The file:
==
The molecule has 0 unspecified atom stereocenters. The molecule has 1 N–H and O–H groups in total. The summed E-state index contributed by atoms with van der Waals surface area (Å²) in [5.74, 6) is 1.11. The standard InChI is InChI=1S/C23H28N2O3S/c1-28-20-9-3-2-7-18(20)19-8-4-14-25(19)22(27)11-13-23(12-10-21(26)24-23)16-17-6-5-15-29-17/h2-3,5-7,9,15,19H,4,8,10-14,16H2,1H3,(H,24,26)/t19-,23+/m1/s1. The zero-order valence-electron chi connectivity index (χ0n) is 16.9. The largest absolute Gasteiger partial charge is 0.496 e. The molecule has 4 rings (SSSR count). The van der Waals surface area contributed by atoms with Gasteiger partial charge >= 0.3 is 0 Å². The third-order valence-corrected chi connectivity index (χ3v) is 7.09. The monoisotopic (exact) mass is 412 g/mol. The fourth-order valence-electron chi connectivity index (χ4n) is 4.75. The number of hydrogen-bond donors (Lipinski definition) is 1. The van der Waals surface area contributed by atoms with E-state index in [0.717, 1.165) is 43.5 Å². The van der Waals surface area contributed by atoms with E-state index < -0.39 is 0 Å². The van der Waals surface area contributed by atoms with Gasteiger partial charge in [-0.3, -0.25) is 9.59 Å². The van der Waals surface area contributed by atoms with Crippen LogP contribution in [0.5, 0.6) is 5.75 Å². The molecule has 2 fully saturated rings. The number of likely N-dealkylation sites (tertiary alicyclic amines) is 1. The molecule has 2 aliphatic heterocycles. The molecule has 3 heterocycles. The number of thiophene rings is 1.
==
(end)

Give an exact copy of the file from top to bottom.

The molecule has 0 unspecified atom stereocenters. The molecule has 1 N–H and O–H groups in total. The summed E-state index contributed by atoms with van der Waals surface area (Å²) in [5.74, 6) is 1.11. The standard InChI is InChI=1S/C23H28N2O3S/c1-28-20-9-3-2-7-18(20)19-8-4-14-25(19)22(27)11-13-23(12-10-21(26)24-23)16-17-6-5-15-29-17/h2-3,5-7,9,15,19H,4,8,10-14,16H2,1H3,(H,24,26)/t19-,23+/m1/s1. The zero-order valence-electron chi connectivity index (χ0n) is 16.9. The largest absolute Gasteiger partial charge is 0.496 e. The molecule has 4 rings (SSSR count). The van der Waals surface area contributed by atoms with Gasteiger partial charge >= 0.3 is 0 Å². The third-order valence-corrected chi connectivity index (χ3v) is 7.09. The monoisotopic (exact) mass is 412 g/mol. The fourth-order valence-electron chi connectivity index (χ4n) is 4.75. The number of hydrogen-bond donors (Lipinski definition) is 1. The van der Waals surface area contributed by atoms with E-state index in [0.717, 1.165) is 43.5 Å². The van der Waals surface area contributed by atoms with E-state index < -0.39 is 0 Å². The van der Waals surface area contributed by atoms with Gasteiger partial charge in [-0.3, -0.25) is 9.59 Å². The van der Waals surface area contributed by atoms with Crippen LogP contribution in [0.5, 0.6) is 5.75 Å². The molecule has 2 fully saturated rings. The number of likely N-dealkylation sites (tertiary alicyclic amines) is 1. The molecule has 2 aliphatic heterocycles. The molecule has 3 heterocycles. The number of thiophene rings is 1.